It has been reported that water companies are considering charging for waste not just by volume as it is at the moment but by how solid the waste it since it takes more to break it down and is therefore more costly.
Fluid can easily flow and is easily broken down by the treatment process but thicker substances like faeces or blocks of soap which are often flushed down the toilet cost more to break down.
There is a new piece of equipment which operates like a mill with water and runny fluids passing through easily but thicker substances which mechanically 'knocks' the flaps which are then metered and customers are charged accordingly. Like water meters these devices can be installed by the waste outlet by being fastened to the cover where a reading can be taken by sliding a panel without having to remove the cover.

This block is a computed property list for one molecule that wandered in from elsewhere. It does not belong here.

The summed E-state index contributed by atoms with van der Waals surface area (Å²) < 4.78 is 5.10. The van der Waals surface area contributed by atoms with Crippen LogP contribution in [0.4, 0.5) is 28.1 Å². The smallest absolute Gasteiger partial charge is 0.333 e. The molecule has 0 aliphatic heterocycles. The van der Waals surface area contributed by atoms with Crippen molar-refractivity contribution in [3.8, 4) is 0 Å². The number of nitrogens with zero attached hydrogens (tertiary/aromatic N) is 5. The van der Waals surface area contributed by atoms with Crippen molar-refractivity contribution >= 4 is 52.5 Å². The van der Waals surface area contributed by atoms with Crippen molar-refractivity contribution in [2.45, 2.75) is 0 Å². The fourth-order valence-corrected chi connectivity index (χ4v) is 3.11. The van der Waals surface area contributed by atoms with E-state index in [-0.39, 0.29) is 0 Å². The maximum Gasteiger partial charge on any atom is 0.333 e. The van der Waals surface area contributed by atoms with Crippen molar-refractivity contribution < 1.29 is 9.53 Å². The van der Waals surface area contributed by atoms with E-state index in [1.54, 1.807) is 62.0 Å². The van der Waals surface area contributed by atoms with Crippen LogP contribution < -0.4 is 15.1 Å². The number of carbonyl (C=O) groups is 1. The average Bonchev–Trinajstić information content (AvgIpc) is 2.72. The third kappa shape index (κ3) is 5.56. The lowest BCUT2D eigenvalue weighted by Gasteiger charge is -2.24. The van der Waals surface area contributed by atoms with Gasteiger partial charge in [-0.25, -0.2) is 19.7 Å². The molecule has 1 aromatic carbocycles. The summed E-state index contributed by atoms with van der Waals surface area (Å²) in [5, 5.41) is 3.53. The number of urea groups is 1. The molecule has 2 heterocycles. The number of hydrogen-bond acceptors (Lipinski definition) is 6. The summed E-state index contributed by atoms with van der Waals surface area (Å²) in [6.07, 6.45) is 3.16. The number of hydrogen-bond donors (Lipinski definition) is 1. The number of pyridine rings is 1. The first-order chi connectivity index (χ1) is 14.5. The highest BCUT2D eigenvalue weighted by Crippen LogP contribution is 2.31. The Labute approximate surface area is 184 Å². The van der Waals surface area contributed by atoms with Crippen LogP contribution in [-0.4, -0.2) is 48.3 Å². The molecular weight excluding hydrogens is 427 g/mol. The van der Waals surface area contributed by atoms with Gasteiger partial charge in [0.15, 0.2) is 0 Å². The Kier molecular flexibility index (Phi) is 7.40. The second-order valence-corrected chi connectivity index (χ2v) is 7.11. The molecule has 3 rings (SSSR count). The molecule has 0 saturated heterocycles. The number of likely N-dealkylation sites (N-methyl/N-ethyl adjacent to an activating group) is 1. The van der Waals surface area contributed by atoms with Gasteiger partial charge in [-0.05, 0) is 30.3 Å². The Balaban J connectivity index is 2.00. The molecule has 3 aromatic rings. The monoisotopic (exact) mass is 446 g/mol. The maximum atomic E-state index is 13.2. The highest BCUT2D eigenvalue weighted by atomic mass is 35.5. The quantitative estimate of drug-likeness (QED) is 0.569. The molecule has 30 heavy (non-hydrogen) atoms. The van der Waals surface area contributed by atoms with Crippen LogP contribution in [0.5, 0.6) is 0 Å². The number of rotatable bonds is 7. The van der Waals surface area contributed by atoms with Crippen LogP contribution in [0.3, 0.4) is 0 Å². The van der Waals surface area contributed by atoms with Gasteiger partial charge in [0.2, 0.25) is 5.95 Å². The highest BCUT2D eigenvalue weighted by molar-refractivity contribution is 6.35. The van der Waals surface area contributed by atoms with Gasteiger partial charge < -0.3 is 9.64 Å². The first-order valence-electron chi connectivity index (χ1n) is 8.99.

The water companies were accused of talking wet but after seeing how much longer it took thicker waste to be processed, the sewage minister, Ivor Crapp accepted the measures and said that a study will be conducted to see how pricing can be justified for this additional cost to the water companies.
Sewage was not the only issue being discussed this weekend but with all the heavy rain there was talk on how to offset the huge cost of flooding which has been devastating communities for the past few years in parts of the country.
The chancellor Mr. Darling suggested that while flooded communities were burdened with these extra costs as well as the trauma of losing their valuable possessions to the floodwater, it was only fair to impose higher council taxes on households which are least likely to be flooded and this was seen as another stealth tax on those who make the effort to get their facts right and do things properly without being caught out.
This idea didn't get very far though and went down the pan, but it was easily broken down into details and therefore didn't cost much to dispose of but was still considered to be a 'waste' of taxpayers' money.